Since I moved from Windows to a Mac last year, one of the tools I have missed is the file search tool, Everything. IMO Everything is a brilliant search tool, since it is very light on resources and it just does what it advertises with a simple user interface.
It also worked well with the way I typically name my directory structure, area of work -> project -> subproject -> … So if I was looking for the architecture charts, say architecture.ppt for a project, in Everything, I could pop-up the window and simply type “work”, “project”, “subproject”, “architecture”, “ppt” in any order and have it show the file I was looking for.
On Macs, we have the default Spotlight search engine but I haven’t been able to figure out how to make it work well for my needs.
Everything script for Mac OSX
So, I came up with the following bit of shell-script to do the same. It is of course based on locate functionality.
#!/bin/bash cmd="locate -i $1" while [ $# -gt 0 ]; do cmd="$cmd | grep -i $1"; shift; done eval $cmd
Save the above in
~/bin/everything, and you can use it as following:
haider@thinkhr(555) % everything readme applescripts /Users/haider/MyDocs/org/tools/applescripts-readme.org /Users/haider/tools/AppleScripts/README.org /Users/haider/tools/AppleScripts/README.org~
Integration with Emacs
As I said earlier I am trying to use Emacs for all things I can. For now, the only things I have to move away to are for work email (IBM/Lotus Notes) and presentations (with Powerpoint). Net effect is that I am spending more and more time inside Emacs.
I have setup
F1 key as follows:
(global-set-key (kbd "<f1>") (lambda() (interactive) (helm :prompt "Switch to: " :candidate-number-limit 10 ;; up to 10 of each :sources '(helm-c-source-ffap-line helm-c-source-ffap-guesser helm-c-source-buffers-list ;; buffers helm-c-source-recentf ;; recent files helm-c-source-bookmarks ;; bookmarks helm-c-source-file-cache helm-c-source-files-in-current-dir ;; current dir helm-c-source-locate)))) ;; use 'locate'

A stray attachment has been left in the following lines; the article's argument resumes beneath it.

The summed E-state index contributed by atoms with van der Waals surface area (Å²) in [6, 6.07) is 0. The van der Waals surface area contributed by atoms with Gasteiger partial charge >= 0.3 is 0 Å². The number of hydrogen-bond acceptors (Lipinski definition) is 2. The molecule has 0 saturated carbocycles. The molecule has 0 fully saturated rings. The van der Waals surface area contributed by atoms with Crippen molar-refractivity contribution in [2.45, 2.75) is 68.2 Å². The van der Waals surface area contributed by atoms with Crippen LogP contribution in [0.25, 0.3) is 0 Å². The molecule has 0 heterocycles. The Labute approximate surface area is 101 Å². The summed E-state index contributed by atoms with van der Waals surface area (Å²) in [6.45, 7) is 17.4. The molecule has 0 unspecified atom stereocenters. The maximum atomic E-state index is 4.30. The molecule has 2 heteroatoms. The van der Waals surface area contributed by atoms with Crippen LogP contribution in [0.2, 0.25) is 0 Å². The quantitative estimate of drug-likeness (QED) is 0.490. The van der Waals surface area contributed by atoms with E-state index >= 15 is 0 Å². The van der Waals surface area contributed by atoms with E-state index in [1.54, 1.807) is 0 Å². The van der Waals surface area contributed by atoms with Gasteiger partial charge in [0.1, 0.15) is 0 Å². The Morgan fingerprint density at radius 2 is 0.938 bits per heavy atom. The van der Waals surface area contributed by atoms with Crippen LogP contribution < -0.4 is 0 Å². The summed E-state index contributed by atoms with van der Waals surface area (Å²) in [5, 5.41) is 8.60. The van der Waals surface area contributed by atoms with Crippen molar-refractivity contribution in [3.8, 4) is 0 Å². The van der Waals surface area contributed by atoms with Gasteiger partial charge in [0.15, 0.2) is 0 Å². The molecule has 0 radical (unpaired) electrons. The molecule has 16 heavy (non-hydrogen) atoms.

Here is how the previously described
everything script comes in handy:
(setq helm-c-locate-command "~/bin/everything %.0s %s")
Using openwith for non-textual files
The above works perfectly for any files that are textual in nature, I can press F1, type in the search words and press enter to open it in Emacs.
Of course, I wanted to do the same for any other file and open it with the right application. That's where Markus Triska's openwith package comes in handy. Download and install it, and set it up as follows:
;; openwith setup to help in find-file, etc. for common file types (require 'openwith) (openwith-mode t) (setq openwith-associations (quote (("\\.pdf\\'" "open" (file)) ("\\.svg\\'" "open" (file)) ("\\.\\(?:mpe?g\\|avi\\|wmv\\)\\'" "open -a vlc" (file)) ("\\.\\(?:jp?g\\|png\\)\\'" "open" (file)) ("\\.ppt[x]*\\'" "open" (file)) ("\\.doc[x]*\\'" "open" (file)) ("\\.xls[x]*\\'" "open" (file)) )))
This is what I love about the Unix and Emacs ecosystems. You can combine and use a number of tools to provide a missing functionality, and build something very useful.
As I said at the start, I was missing
Everything functionality when I moved to Mac. I googled around but couldn't find anything perfect for my needs. Hope this helps someone else looking for same.